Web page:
The other day, I sent my wife 7 demands to satisfy my inner bachelor. After searching my inner self for the truths about what would help fulfill me as a man and a husband, I poured my heart and soul into the list, tapping into dreams and hopes I hadn’t admitted until then.
I waited with bated breath for her response once she found my list and at first I was optimistic when I got this response:
🚪 Dude, this story is weird. I need to see something more normal and nice.
Last night I was in the middle of exchanging thoughts with Bill DuBay Jr. on a humor piece I was working up with his advice called “My Wife’s Response to My 10 Demands Is Finally In” when I heard rock and roll music coming from the other side of the fictional veil.
For those of you not yet up to speed, the fictional veil is like a curtain between the so-called real world and my world (the fictional world). …
For many writers, self doubt is a constant companion. Being naturally-sensitive folks, we’re particularly vulnerable to all the innocent and well-meaning comments from nonwriters who say things like
“Oh you’re a writer? But what do you do for an actual living?”
My own grandmother used to whisper tales of terror to my dad about her old school pal Sam Clemens, who showed such promise as a boy but let his filthy-mouthed sarcastic wit lead to a life as a hobo stream boat pilot flinging out nonsensical words for meager pennies.
She told him of monsters lurking in the darkness like…
Well, I was a bit butt hurt to learn that my good friend wrote a whole essay about his bromance with his neighbor but didn’t mention his good old fictional friend Dirty Harry Wizard, so I immediately messaged him and started razzing him about the weird stuff he and his bromance talk about — I mean who talks about Ben Franklin’s virtues?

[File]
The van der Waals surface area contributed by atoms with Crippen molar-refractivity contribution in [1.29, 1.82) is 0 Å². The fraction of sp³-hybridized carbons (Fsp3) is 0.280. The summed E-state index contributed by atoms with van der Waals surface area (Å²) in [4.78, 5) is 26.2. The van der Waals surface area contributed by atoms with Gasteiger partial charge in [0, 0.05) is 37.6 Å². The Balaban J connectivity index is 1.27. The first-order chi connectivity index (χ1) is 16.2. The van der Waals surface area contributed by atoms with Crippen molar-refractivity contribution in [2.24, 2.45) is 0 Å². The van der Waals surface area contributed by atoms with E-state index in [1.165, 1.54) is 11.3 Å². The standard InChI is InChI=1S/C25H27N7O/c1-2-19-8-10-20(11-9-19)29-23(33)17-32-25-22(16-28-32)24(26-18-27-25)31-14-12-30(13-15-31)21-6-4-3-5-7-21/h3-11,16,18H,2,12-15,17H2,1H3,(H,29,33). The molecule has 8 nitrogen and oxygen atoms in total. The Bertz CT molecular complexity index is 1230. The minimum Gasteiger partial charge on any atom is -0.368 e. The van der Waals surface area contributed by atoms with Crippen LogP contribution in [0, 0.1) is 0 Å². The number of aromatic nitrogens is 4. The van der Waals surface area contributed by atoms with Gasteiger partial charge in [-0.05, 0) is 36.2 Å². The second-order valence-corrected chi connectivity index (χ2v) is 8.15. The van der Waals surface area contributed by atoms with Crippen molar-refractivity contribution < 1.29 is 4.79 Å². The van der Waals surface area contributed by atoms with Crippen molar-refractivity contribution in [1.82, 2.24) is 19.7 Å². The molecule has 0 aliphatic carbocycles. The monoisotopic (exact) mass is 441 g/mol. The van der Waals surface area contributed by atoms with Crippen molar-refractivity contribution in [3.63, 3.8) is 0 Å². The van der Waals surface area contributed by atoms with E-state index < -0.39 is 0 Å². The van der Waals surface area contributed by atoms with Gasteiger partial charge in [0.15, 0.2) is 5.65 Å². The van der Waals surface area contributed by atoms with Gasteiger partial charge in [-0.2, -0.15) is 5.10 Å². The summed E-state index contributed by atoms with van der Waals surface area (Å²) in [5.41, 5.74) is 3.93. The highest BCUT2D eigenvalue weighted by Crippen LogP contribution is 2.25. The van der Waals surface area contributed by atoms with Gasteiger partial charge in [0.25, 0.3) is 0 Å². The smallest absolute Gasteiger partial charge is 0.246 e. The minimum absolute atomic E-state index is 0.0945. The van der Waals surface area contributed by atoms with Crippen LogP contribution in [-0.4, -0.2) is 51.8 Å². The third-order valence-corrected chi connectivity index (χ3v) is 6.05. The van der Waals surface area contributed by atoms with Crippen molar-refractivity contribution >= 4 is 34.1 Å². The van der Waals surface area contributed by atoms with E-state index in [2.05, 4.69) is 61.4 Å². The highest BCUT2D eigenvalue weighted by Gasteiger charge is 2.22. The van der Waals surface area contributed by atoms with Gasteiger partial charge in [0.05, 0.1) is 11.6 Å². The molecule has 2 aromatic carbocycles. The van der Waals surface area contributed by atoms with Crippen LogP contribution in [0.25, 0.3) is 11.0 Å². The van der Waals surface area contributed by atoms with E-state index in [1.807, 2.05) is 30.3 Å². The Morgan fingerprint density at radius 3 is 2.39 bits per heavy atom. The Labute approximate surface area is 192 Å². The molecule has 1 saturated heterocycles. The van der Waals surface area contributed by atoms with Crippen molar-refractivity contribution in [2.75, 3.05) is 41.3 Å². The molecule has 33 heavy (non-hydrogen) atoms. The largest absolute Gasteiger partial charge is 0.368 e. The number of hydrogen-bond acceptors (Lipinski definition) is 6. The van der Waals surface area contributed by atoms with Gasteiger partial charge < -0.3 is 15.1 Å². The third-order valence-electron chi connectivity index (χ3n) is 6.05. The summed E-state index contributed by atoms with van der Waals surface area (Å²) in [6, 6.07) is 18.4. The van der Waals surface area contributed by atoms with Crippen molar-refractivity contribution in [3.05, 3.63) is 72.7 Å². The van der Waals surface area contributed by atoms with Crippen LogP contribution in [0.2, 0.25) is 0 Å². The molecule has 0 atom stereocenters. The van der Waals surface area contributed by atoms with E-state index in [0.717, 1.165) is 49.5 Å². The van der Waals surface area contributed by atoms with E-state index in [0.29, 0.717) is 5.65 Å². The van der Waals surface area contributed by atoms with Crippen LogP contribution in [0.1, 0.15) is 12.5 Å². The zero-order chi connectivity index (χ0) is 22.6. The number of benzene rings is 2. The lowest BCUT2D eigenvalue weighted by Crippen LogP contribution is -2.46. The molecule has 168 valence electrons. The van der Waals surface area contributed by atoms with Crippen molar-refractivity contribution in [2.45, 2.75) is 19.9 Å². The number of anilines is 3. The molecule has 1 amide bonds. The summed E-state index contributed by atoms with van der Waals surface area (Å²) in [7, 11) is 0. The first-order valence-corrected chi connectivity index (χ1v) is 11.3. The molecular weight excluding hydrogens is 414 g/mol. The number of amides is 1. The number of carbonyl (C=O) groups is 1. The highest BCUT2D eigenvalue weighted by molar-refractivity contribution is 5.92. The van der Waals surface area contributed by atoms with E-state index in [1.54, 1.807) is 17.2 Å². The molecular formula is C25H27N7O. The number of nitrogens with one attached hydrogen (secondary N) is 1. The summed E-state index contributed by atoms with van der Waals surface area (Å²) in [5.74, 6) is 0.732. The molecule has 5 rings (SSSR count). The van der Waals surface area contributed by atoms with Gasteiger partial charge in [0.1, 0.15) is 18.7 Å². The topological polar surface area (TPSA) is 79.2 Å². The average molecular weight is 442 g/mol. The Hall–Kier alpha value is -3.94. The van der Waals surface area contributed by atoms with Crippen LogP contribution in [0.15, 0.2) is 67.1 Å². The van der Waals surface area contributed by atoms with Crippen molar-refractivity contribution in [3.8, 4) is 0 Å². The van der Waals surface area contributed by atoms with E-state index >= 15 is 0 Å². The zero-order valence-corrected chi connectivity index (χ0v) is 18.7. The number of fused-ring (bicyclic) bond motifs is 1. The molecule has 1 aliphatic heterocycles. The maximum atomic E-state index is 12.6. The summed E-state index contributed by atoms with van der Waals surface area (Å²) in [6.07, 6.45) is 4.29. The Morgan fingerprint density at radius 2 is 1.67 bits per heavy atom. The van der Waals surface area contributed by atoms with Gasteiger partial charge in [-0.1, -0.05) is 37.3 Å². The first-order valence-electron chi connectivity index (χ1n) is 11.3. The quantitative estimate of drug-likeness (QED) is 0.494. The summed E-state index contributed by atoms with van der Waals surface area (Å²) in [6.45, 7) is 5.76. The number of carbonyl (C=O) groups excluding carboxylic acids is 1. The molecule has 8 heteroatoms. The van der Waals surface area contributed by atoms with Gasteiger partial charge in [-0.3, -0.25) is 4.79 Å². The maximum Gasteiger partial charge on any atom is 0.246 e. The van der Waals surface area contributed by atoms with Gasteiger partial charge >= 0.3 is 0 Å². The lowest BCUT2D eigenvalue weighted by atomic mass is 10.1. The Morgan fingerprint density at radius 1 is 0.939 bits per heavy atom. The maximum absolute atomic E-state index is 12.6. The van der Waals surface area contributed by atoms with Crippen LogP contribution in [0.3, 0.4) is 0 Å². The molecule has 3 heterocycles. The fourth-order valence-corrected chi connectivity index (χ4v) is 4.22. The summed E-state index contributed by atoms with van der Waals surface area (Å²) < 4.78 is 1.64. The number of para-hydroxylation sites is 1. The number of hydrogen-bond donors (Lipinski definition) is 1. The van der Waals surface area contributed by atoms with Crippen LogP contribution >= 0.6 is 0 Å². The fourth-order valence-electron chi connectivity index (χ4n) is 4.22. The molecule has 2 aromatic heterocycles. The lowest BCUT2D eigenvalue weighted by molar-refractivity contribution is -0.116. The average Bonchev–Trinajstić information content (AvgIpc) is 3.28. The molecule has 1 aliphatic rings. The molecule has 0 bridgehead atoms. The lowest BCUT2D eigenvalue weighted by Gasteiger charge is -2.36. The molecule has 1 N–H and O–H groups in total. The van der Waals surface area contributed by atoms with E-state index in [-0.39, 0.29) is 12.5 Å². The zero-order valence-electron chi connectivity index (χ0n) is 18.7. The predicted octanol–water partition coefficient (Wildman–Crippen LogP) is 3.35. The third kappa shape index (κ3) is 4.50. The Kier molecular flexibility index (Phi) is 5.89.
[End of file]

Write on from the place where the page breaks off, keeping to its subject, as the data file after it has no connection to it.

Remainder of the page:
So that got us to talking in depth about…
There was an old mother who lived in a shoe,
Having hundreds of kids was what she decided to do,
She had lots of toddlers,
Thank God for Mr. Rogers,
Because in disciplining her kids the fair woman had no clue.
She gave in to their every desire and whim,
Their toy chests filled to the very brim,
The word “no” sounded so foreign and abnormal,
Those kids never heard it from their figure maternal.
Needless to say that these kids never lifted a finger, They grew worse and worse as they got bigger and bigger, If they stayed in…
When I’m at the supermarket, whether it’s alone or with my lovely wife, I like to dance a little. My wife DOES NOT like me dancing a little in the store, or anywhere in public for that matter.
Unlike me, who was raised by a gaggle of fictional goblins deep in the wilderness on the other side of fictional veil, my wife was raised to avoid embarrassing herself in public.
So, my hopes of dancing with her in the supermarket like Vincent and Mia at Jack Rabbit Slim’s are less likely to end up like this —